Back Issues 10.06.05

JUNE 1985

By John Slattery

BBC team pulls out of Beirut

The BBC’s news team in Beirut pulled out after the collapse of a
media safety pact put the lives of reporters Gerald Butt, Keith Graves
and Jim Muir in danger.

The pact, whereby allegations about Shi’ite atrocities in
Palestinian camps were to be pooled so they could not be identified as
coming from one source, involved Reuters, Associated Press, UPI, AFP
and the BBC. Butt said all the agencies backed out of the deal which
meant the BBC was the only news organisation running the story at the
time Shi’ite militiamen were roaming the city with grenades and heavy
machine guns. He told Press Gazette: “We felt terribly exposed and very
vulnerable and it was inevitable that there would be some kind of
reaction. Gradually one sensed very strong anger in the Shi’ite
community about what the BBC was doing. We could have gone to ground
and hidden for a while and could possibly have continued broadcasting
about non-controversial matters, but the truth was that every day there
were these stories coming out which you have to broadcast. In
particular when no-one else is doing so.”

Daily newspapers in a two-horse race

The wealthy Maktoum family was revealed as being behind plans for a
new paper, the Racing Post, to be edited by Graham Rock. The family had
set up a new company to publish the paper, chaired by Sir Gordon
Brunton, former chief executive of the International Thomson
Organisation. The move came as a shock for the Sporting Life, owned by
Robert Maxwell’s Mirror Group. He responded to the challenge by
stating: “The future of the Sporting Life is guaranteed.

There’s no room for two publications. The Life has been around for
126 years and I am prepared to spend whatever is required to keep it
there.” Maxwell was right about one thing. There was room for only one
title – the Racing Post, which merged with the Sporting Life in 1998,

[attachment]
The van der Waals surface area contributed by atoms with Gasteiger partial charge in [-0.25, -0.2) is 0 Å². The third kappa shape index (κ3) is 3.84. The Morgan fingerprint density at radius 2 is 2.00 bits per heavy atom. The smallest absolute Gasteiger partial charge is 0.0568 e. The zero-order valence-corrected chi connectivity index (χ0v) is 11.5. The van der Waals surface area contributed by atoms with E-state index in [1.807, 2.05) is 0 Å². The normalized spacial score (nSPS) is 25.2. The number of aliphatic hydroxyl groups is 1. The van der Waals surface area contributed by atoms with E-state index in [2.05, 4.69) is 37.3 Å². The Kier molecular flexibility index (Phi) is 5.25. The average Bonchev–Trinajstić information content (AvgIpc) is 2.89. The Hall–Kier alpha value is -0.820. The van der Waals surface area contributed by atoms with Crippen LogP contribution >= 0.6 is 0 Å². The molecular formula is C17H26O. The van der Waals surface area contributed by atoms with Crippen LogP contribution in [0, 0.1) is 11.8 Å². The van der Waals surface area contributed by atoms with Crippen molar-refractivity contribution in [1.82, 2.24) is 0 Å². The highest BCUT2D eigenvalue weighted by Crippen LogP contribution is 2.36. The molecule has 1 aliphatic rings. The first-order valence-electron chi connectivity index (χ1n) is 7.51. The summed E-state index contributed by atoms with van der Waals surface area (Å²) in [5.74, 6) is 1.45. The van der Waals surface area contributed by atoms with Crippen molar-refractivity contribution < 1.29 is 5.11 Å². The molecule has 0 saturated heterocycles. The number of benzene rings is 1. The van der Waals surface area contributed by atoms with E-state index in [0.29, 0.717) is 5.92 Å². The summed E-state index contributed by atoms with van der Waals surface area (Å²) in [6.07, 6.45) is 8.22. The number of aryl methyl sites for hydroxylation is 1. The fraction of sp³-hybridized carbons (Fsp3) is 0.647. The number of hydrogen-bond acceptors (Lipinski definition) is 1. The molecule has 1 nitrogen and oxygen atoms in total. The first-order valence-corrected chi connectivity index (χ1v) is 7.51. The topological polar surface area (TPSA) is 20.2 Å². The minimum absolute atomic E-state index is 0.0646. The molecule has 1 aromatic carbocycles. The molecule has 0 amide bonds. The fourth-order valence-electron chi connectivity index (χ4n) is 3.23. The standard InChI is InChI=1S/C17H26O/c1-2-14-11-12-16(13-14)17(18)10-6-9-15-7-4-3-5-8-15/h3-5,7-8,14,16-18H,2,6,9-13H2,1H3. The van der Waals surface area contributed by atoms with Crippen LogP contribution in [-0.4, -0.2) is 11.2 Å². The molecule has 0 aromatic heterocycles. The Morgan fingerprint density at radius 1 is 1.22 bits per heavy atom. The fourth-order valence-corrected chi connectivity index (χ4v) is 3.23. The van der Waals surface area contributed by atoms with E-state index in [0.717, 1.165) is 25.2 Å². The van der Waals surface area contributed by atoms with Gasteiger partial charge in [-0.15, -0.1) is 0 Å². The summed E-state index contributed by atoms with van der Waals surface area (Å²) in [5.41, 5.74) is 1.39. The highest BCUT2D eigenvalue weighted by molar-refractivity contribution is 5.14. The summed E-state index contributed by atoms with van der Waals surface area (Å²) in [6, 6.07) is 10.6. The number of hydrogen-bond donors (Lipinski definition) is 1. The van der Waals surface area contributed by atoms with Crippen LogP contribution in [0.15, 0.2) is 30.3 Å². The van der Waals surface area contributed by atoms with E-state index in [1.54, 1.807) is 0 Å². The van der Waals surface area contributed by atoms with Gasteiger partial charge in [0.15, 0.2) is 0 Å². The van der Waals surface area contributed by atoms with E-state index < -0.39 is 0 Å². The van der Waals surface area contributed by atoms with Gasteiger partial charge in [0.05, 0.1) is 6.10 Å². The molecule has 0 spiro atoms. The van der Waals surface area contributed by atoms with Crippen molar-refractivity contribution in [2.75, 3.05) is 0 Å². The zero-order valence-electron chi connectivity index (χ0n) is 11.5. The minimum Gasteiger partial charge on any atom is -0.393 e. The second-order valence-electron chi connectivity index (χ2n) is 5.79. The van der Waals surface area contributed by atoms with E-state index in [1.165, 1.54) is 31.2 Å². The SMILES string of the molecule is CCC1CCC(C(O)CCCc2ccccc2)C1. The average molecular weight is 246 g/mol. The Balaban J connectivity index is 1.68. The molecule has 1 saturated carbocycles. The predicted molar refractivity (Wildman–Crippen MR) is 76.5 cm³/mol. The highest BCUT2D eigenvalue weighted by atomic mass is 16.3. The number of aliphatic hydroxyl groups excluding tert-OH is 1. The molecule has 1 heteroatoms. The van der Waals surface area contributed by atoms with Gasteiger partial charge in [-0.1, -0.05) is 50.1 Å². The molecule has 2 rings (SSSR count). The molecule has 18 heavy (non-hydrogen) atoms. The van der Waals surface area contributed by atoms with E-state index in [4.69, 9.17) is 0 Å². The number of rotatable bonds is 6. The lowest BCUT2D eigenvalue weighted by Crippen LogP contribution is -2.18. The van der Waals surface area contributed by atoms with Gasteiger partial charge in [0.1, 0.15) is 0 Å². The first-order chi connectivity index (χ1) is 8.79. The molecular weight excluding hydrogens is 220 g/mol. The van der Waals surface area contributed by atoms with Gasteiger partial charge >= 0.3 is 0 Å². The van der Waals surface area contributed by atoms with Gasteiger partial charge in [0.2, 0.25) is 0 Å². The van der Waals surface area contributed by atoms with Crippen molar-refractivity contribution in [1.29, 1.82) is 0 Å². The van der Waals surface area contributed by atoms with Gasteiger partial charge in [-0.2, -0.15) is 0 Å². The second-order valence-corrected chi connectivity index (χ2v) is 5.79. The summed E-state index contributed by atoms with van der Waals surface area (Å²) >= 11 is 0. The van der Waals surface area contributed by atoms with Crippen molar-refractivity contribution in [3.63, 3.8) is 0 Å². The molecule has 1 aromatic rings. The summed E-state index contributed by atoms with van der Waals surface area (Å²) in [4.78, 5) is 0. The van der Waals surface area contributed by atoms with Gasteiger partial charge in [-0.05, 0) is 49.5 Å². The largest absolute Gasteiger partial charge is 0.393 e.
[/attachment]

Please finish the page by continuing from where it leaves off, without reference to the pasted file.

and is now owned by Trinity Mirror.

Merseyside reaches out to Italian disaster victims

The Liverpool Echo produced a special 12-page edition to be sent to
Italy after 39 fans, mostly Italian, died following crowd trouble
before the European Cup final match between Liverpool and Juventus.

The special, written mostly in Italian, expressed Liverpool’s sorrow
over the disaster. Echo editor Chris Oakley said: “There was deep
sorrow and it was felt that the Echo – as the voice of Merseyside –
should reflect this to the people of Italy.” The special was taken to
Turin – home of Juventus – by an official delegation to the city from
Liverpool.

Truce? Kelvin still up for a fight after spoiler

Kelvin MacKenzie, editor of The Sun, was cleared by a High Court
judge over his attempts to “spoil” a story in the Daily Mirror. In a
forerunner to the recent legal spat between Hello! and OK! over the
Douglas wedding, Mr Justice Hirst dismissed a move by Mirror publisher
Robert Maxwell to have MacKenzie punished. It was alleged the Sun
editor had broken an injunction not to use extracts from a book
exclusively serialised in the Mirror. But the judge ruled The Sun was
entitled to use a 19-word extract from Hollywood director Peter
Bogdanovich’s book about the murder of Playboy playmate Dorothy
Stratten, with whom he had an affair. Mr Justice Hirst said: “The
spoiling of each other’s stories is, in itself, perfectly legal…

I cannot help feeling that it might be in everybody’s interests,
including the public, if the two sides could agree a truce.” Some hope.

Comments
No comments to display

Leave a Reply

Your email address will not be published. Required fields are marked *

nineteen − 5 =

CLOSE
CLOSE